These potential applications raise a number of important questions, many of which have ethical and moral dilemmas. How safe is this data that is being shared and who owns it? Blockchain is widely employed as a way of ensuring that this is kept and transmitted safely, but is this infallible? If your DNA is being profiled who are you happy being able to access this? Maybe you want your GP to see this, but what about your insurance company? What about researchers? With a big enough data we might be able to make some new breakthroughs in the health arena. So should we all consent to share our anonymised and aggregated data? The recent response to the My Health Record scheme suggests that many of us are wary about this.
Would knowledge of genomic predispositions make us behave more “rationally”? If you knew that you were more likely to develop heart disease would you eat more healthily? Conversely, if this wasn’t a worry for you would you then engage in more “risky” behaviours? If we know one thing for sure it is that people don’t always behave in ways that are predictable or considered the more ‘rational’ option.
Some of the companies we spoke with talked about offering incentives to individuals to share different aspects of their data in return for vouchers or discounts off other products and services. While this avoids a situation where individuals are not rewarded for the use of their data, it raises potential equity issues. Those most likely to respond to such incentives are likely to be those of lower socio-economic groups. Indeed, the Australian Human Rights Commission has recently raised a number of concerns relating to technology and their potential to enhance inequities.
Although the discourse around many of these technological developments is that they should make us more “safe”, there is already evidence that suggests reason for concern. Addiction to technology is a real concern for many, particularly in relation to younger children. China has uniquely set legislation addressing this after concerns about wellbeing and intense game play regarding on-line game Honour of Kings. The developer, Tencent, responded by limiting users to the amount of time they can spend on the game and at what times. Although welcome by some, this a blunt approach and does little to address our obsession with electronic devices more broadly.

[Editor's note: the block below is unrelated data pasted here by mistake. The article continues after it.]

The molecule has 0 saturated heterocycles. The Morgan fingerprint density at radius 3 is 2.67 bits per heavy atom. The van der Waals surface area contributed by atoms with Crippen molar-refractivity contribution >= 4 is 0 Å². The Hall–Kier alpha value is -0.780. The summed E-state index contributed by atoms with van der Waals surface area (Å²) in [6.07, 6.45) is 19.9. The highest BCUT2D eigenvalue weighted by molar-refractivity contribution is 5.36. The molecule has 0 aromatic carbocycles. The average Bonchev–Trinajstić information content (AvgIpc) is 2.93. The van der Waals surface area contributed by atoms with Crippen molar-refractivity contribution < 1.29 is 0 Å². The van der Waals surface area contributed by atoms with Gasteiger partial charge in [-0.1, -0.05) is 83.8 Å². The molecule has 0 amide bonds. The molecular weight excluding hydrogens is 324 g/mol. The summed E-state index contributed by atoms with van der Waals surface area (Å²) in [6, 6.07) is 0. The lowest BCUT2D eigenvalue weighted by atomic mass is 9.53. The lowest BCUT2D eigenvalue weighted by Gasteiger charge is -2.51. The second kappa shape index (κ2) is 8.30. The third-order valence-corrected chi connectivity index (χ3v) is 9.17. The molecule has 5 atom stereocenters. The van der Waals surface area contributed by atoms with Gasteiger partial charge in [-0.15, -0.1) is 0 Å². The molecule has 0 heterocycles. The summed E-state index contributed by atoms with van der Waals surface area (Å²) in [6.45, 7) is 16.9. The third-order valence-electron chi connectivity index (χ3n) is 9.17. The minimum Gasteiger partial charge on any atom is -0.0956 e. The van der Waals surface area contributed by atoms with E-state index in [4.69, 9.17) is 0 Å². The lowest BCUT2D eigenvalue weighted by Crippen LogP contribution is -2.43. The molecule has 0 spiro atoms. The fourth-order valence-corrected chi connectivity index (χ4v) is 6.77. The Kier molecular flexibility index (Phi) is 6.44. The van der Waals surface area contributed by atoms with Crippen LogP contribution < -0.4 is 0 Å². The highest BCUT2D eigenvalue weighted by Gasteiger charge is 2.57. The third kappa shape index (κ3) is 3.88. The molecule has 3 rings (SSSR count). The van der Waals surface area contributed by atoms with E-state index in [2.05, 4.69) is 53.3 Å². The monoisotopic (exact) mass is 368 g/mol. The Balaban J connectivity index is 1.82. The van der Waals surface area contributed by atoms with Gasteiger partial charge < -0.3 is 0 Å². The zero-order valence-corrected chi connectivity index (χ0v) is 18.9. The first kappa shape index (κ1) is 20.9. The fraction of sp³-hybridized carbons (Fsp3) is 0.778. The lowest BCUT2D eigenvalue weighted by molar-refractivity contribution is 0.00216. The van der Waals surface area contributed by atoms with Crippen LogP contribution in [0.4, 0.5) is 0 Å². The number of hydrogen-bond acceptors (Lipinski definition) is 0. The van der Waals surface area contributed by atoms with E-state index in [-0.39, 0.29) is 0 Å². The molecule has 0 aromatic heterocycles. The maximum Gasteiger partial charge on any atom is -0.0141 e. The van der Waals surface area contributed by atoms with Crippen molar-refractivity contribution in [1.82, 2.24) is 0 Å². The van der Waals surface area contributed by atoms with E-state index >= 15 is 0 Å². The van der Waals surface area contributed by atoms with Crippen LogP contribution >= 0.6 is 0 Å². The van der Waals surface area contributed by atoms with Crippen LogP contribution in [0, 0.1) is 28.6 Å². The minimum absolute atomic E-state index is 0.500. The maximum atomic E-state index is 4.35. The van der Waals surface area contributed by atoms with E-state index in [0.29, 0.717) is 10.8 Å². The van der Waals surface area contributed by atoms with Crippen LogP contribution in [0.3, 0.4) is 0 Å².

A feeling of safety in many of the examples we came across typically also involved some significant surveillance, either via camera, by data or a combination. Although this might lead to some of us feeling more secure, for others this could come with concerns about issues of human rights. A recent story in the New York Times highlights the issues associated with the expansion of facial recognition software and surveillance in China and some significant concerns about this within the context of an authoritarian regime.
It is clear that there are some exciting developments to come in the technology space that will have a profound impact on our everyday lives. But these developments also bring with them a series of potential negative impacts and associated ethical and moral concerns. Although some of these developments are some way in the future, many of these exist in our everyday lives now. Yet, one of the issues we are coming across in our research into the use of robots in care services is that governments are not yet systematically having conversations in a widespread way about what these technologies mean in terms of the ways in which we design and deliver public services and some of the challenges that these raise. A failure to consider these issues will likely mean that the first time we ever really consider these issues is when some sort of incident arises, by which time it will be too late.
While there is much to be excited about in terms of the future of care services, there are some developments that should give us pause for thought. It is a future we need to prepare for to ensure that we get the type of care services we want and need.
This post contributed by Catherine Smith, Melbourne Graduate School of Education, University of Melbourne and Helen Dickinson, Public Service Research Group, University of New South Wales, Canberra.